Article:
Now, we were capable of making up these custom headers, however due to a few time restraints for both myself and Zac I decided that I would turn to a friend of ours called Ash from Kaizen Works.  He used to work for Speedtech Motorsport and then eventually started his own business and as you’ll see is a very capable fabricator of anything.

Both Ash and myself had purchased a clever little tool from Icengineworks that saves literally days of work and frustration when making new headers.   They’re not overly cheap, however I knew it would save days of time and even days of my own time would have been worthwhile but saving days of Ash’s time was even better value.   As mentioned luckily Ash had also purchased the same kit and so we were able to put our 2 kits together to allow us to mock up more ports at once.  The 3D printer also got some more use as I printed some blocks that Ash needed to help later on when cutting the actual stainless tube……certainly got my money’s worth out of that tool !

Here’s what the system looks like when it’s all clipped together.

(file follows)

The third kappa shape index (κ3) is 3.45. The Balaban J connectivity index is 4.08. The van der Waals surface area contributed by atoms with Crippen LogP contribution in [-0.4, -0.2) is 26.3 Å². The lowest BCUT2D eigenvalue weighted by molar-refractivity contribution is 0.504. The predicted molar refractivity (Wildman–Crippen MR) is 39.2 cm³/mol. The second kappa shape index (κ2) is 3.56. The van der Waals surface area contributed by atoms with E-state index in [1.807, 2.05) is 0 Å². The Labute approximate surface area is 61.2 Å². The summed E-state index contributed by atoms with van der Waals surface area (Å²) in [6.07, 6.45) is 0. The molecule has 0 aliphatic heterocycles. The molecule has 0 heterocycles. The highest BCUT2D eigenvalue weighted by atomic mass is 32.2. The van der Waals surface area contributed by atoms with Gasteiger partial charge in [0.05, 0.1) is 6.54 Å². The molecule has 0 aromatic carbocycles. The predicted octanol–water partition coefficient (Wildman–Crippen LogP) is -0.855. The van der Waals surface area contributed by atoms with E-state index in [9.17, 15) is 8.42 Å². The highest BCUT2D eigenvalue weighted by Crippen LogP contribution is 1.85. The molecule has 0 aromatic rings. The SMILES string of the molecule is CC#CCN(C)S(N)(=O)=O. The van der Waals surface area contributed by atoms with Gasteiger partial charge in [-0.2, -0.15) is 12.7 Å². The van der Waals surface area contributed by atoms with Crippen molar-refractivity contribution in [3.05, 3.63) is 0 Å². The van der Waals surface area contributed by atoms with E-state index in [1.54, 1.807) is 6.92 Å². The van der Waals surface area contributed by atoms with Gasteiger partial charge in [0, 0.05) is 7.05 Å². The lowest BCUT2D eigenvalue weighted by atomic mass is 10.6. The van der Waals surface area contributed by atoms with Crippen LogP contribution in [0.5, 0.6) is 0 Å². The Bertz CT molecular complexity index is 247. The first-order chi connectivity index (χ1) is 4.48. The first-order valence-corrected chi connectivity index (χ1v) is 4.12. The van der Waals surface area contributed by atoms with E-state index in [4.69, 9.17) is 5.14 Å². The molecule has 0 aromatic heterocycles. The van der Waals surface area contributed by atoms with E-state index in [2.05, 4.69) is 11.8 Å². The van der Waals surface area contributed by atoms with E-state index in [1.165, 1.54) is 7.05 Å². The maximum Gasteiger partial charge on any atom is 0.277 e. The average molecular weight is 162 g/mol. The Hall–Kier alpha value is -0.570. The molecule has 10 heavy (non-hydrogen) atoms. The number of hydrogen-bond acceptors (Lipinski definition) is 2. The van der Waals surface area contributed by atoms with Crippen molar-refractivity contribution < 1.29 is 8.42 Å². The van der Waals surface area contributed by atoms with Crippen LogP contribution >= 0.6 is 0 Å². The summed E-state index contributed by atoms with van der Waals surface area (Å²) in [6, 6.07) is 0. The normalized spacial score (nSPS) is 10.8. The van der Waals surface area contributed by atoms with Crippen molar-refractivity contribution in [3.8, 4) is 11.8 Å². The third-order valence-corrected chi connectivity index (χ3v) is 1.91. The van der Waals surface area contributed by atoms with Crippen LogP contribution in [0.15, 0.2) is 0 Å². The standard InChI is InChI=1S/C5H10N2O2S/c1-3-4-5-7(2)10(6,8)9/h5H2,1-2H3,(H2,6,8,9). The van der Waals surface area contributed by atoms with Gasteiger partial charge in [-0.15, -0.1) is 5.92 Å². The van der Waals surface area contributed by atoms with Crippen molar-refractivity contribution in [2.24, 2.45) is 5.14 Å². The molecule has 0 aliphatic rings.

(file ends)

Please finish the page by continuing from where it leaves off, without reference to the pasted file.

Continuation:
Each section of the mock up system is made to clip into the next.  There are different radius bends you can use and that makes it easy to unclip later on in the process and then match those up with real tube to be cut, simple.

At the beginning of this episode I described the equal length header vs unequal length header argument and in our case we’ll be going with equal length.   This is very simple to calculate with this mock up kit since you just have to count the amount of blocks you use and that means each header will be the same length.   Once we were happy with the lengths of the design it was just a matter of Ash breaking the blocks apart into the straight and angled parts and then cutting them out of real tube and then tack welding it all together.

We decided to use 316 grade stainless steel.  Now this type of stainless steel is usually used for medical or salt water type environments and is more expensive than 304 stainless steel, however we had access to this material and we felt it would give us a better end result, but either 304 or 316 is going to give you a great look and when welded well will be reliable.

It’s quite hard to see it from these pictures, but the overall design will be 3 into 1, and then each of those will run to its own separate muffler and then out of the back of the car, so we will have 4 separate exhaust pipes which is quite different and is the same way that Pagani uses this same engine in their cars so we’re hoping it will sound amazing !

I think you’ll agree that Ash has made an amazing job so far with more to come in the next episode.


There’s a newer entry in this story, please click here – FZ12 – Part 20

If you’ve missed the last part of our story then click here FZ12 – Part 18

or if you want to go right to the beginning then click here FZ12 – Part 1